Laurillard (1993) stresses that for learning to occur dialogue must take place, even if in the students' mind, there has to be a conversational framework which allows apprehending the structure of academic discourse, integrating parts of the process, action, feedback and reflection (Laurillard, 1993: 71). The DBA solution to provision of these mathemagenic activities allows asynchronous dialogue through Web based discussion lists, which features time for reflection by all subscribed prior to responding. US based authors of prescribed texts and adjunct staff from around Australia have agreed to contribute to discussion and collaborate in the learning experience. The key to best practice on these discussion lists will lie in the negotiation and setting of meaningful task goals (Wild & Omari, 1996).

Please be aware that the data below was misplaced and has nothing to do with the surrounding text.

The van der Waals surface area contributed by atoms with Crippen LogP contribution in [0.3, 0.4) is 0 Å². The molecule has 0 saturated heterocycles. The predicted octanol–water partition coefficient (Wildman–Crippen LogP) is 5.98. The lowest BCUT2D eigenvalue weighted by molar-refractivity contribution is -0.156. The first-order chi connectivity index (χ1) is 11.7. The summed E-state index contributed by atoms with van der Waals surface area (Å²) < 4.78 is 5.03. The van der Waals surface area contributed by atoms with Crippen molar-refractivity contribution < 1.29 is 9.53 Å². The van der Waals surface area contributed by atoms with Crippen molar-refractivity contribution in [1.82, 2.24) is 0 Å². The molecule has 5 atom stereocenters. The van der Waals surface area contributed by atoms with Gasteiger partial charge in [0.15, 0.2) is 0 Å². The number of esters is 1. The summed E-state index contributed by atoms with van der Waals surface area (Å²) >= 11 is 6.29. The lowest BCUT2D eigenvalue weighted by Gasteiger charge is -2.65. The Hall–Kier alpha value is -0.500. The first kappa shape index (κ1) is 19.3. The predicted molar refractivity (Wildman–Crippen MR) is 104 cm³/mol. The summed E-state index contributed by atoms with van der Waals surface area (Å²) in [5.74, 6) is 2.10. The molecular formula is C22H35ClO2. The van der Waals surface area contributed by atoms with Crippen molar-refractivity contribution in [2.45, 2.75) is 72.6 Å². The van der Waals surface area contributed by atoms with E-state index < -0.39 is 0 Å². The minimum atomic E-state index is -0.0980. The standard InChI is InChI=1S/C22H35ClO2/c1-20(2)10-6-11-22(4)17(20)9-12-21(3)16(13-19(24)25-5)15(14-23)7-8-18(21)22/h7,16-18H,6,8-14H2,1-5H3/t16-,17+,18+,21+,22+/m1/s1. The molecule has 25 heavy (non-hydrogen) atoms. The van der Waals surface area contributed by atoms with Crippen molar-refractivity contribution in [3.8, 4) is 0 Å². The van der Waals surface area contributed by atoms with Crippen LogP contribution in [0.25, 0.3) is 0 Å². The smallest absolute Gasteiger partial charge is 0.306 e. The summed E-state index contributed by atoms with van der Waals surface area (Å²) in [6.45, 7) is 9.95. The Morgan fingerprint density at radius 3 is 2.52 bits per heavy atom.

In addition, 'dialogue' is created between candidates and the world of electronic resources by pointers to an array of databases and international sites considered of relevance. This resource pool will expand as candidates give feedback on sites of special value and interest.
Open, Online and Resource Based Learning
The WWW makes accessible a wide range of international resources for examination and critique. Monitoring state of the art innovations, trends and emerging issues can be done from the desktop, case study methods of teaching and learning simply rely on bookmarking the browser (Slay, 1997). Overseas scholars and experts in the field can be invited to participate in (password protected) discussion lists thereby contributing first hand their unique international perspective. Dialogue is thus broadened to admit a range of discourses, not just that of the teacher or the educational institution.